As October chills and Halloween creeps closer, there’s no better time for scary stories. From masters of the craft such as Stephen King and Edgar Allen Poe, The PHOENIX chose five horror stories to help students celebrate the holiday.
“The Scythe” — Ray Bradbury (“Fahrenheit 451,” “The Martian Chronicles”)
“The Scythe” uses Ray Bradbury’s trademark style of nostalgic science fiction-horror to tell the story of Drew Erickson, a poor farmer who stumbles upon an abandoned farmhouse with his family after their car breaks down. He walks inside to ask the owner of the house for a meal and finds the man dead with a note beside him. The note states that whoever finds the man’s body is the new owner of the property and is responsible for reaping the wheat outside with the man’s scythe, a curved blade used for farming. Erickson accepts soon discovering he’s taken a job for which he didn’t sign up.
“The Scythe” is a perfect example of Bradbury’s ability to elevate the science fiction-horror genre into an intelligent commentary on violence, capitalism and desperation. The story is part of the short story collection, “October Country” (1955).
“The Tell-Tale Heart” — Edgar Allen Poe (“The Raven,” “The Fall of the House of Usher”)
“The Tell-Tale Heart” deploys Edgar Allen Poe’s device of the mentally unstable narrator. The story follows the speaker as he decides to murder his roommate because of his disturbing “vulture-like” eye.
In “The Tell-Tale Heart,” readers are never told what about the roommate’s eye disturbs the narrator, which is part of the brilliance. Because the story is told from an unreliable point of view, readers can decide if it’s possible the roommate meant the narrator any harm, or if the narrator is simply insane. Poe showcases his use of horror to explore guilt and regret while weaving a compelling, pulse-pounding narrative. “The Tell-Tale Heart” can be read for free online.
“Children of the Corn” — Stephen King (“It,” “The Stand”)
“Children of the Corn,” the story that spawned a movie franchise, follows a bickering couple, Burt and Vicky, who drive to California for vacation. While traveling through rural Nebraska, they accidentally hit a boy who stepped out from a nearby cornfield with his throat cut. They rush the child to a nearby town but find it empty, until a group of children emerges from the corn.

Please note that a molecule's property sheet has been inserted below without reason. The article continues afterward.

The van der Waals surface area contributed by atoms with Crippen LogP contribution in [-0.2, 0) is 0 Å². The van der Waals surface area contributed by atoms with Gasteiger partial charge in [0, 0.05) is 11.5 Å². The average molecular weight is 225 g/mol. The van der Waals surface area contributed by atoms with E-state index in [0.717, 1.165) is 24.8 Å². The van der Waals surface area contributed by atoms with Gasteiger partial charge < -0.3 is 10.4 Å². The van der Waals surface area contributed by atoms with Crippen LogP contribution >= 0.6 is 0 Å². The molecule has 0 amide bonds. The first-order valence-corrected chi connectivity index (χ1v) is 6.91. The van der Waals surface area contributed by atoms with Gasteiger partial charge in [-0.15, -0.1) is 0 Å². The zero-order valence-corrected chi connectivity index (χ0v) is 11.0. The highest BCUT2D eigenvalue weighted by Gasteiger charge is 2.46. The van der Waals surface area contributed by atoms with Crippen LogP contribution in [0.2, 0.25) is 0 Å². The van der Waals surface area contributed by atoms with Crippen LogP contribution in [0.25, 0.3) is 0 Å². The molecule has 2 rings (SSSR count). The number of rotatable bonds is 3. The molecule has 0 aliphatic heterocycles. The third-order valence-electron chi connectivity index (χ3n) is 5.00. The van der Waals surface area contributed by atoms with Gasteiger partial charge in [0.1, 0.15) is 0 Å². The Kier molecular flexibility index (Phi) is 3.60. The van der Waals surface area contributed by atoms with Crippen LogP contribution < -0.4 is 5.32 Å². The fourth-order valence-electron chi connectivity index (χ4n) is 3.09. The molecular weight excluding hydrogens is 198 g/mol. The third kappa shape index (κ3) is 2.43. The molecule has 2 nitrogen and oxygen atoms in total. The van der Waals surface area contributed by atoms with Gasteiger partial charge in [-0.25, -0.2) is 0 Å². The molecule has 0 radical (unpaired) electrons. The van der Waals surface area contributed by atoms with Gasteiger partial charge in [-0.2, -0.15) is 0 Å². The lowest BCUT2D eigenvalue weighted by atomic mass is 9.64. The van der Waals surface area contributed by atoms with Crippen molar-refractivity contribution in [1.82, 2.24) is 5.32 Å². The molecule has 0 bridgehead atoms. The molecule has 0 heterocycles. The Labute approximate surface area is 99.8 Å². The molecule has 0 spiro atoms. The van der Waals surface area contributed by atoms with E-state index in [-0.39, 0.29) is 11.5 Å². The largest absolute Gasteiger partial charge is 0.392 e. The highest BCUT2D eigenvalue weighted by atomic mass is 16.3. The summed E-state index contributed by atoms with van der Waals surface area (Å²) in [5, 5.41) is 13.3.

“Children of the Corn” may be more famous now for its weak movie adaptations, but that shouldn’t deter horror fans from reading the original short story. Full of tension, violence and impending doom, this story is one of Stephen King’s best. “Children of the Corn” can be found in the short story collection, “Night Shift” (1978).
“The Call of Cthulhu” — H.P. Lovecraft (“At the Mountains of Madness,” “The Dunwich Horror”)
One of the most influential horror stories ever written, “The Call of Cthulhu” tells the story of Francis Thurston, a man who finds a collection of strange papers in his deceased uncle’s home. The papers describe a monstrous, grotesque creature called Cthulhu living deep within the ocean, and a “cult of Cthulhu” that sacrifices humans in hopes of calling the beast to land. Thurston soon discovers the cult still exists and that he may now know too much.
Lovecraft and his “Cthulhu mythos” have influenced numerous storytellers, including Stephen King, Neil Gaiman and Guillermo del Toro. “The Call of Cthulhu” led to Lovecraft’s creation of “cosmic horror,” a subsect of the genre which argues that true horror is the universe’s indifference toward humanity. The story can be found in various collections of Lovecraft’s work.
“The Veldt” — Ray Bradbury
“The Veldt” takes place in the Hadley family’s “Happylife Home,” an automated house that takes care of its occupants’ every need. Peter and Wendy, the children of the family, love to spend time in the “nursery,” a virtual reality room that can reproduce any setting they imagine. George and Lydia, the children’s parents, notice the nursery has been stuck on an African grassland — the titular veldt — with lions feeding in the distance. Worried that their children are imaginging this scene of death, they decide to call a psychologist to look at the room.
“The Veldt” evolves from a fascinating science fiction premise to a chilling, inescapable nightmare. Ray Bradbury’s brilliant spin on the horror genre is a must-read this Halloween. The story can be found in the science-fiction anthology, “The Illustrated Man” (1951).